I’m not sure exactly what other companies feel about this sentiment, but I wouldn’t mind answering this question from my standpoint as the second-generation president of Nishinihon Shoko. When this company was founded by my father we catered to domestic clients and we sold machines and tools to domestic customers. Once we acquired our manufacturing capabilities for terminals and harnesses we were still catering to the domestic clients. Looking at my father’s business I realized that Japan’s population was declining and I felt that it was inevitable that the automotive market was going to shrink.
I wanted this company to succeed but I also wanted to expand Nishinihon Shoko’s business further. My answer was to turn my eyes to the overseas market. Honda was a good example of a Japanese automotive firm that found success in the US, and that move came about because they felt a sense of crisis in the Japanese market while also wanting to expand their business in a larger market.
This thinking is why we decided to go to the Chinese market where we had a lot of prospects for growth. We also established a joint venture together with an American competitor in Hong Kong. Our company was responsible for sales activities in Southeast Asia while our American counterpart was responsible for manufacturing and accounting. Three years after the establishment of this joint venture the partnership was dissolved and we went into the Chinese market alone.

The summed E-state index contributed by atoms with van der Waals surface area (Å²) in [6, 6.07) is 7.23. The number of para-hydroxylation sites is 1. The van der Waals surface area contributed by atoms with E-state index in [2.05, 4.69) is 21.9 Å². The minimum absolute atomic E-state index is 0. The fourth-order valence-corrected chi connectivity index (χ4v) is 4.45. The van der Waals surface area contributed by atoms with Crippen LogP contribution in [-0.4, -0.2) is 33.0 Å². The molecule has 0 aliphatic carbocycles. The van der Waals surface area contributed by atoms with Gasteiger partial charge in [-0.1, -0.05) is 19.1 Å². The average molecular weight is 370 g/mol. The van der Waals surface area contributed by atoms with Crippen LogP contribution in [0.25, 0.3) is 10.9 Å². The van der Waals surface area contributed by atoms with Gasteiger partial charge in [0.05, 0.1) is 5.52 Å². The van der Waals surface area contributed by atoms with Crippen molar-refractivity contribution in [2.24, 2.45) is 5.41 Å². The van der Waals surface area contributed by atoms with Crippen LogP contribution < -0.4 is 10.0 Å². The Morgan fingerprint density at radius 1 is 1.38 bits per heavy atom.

Initially, we sold manufactured products to Japanese makers which were present in China, but then we also started doing trading activities as well which was our main competency. Taking advantage of the know-how we accumulated in Japan enabled us to sell more machines and tools there. We gradually expanded the business with our manufacturing capabilities combined with our trading capabilities.
You mentioned this joint venture you had lasting three years, and there has been some hesitation on behalf of some Japanese companies when they go overseas to collaborate with foreign makers. As a company that didn’t have that hesitation, what was your experience like and what role do you think these kinds of collaboration will play in your continued expansion?
After I graduated from university I studied in the United States so I didn’t feel that I needed to hesitate when collaborating with an American company. We collaborated with that American company for three years as I mentioned, however, after three years I felt there was a gap between our business mindsets. That is why we ultimately chose to establish our own company in China. They wanted to stick with the Made-In-The-USA branding, but we wanted to brand things more Made-In-China. That became a key difference between our companies’ thinking. Now it has been around 15 years since we established ourselves alone in China, and I truly believe that my aim at that time was not wrong.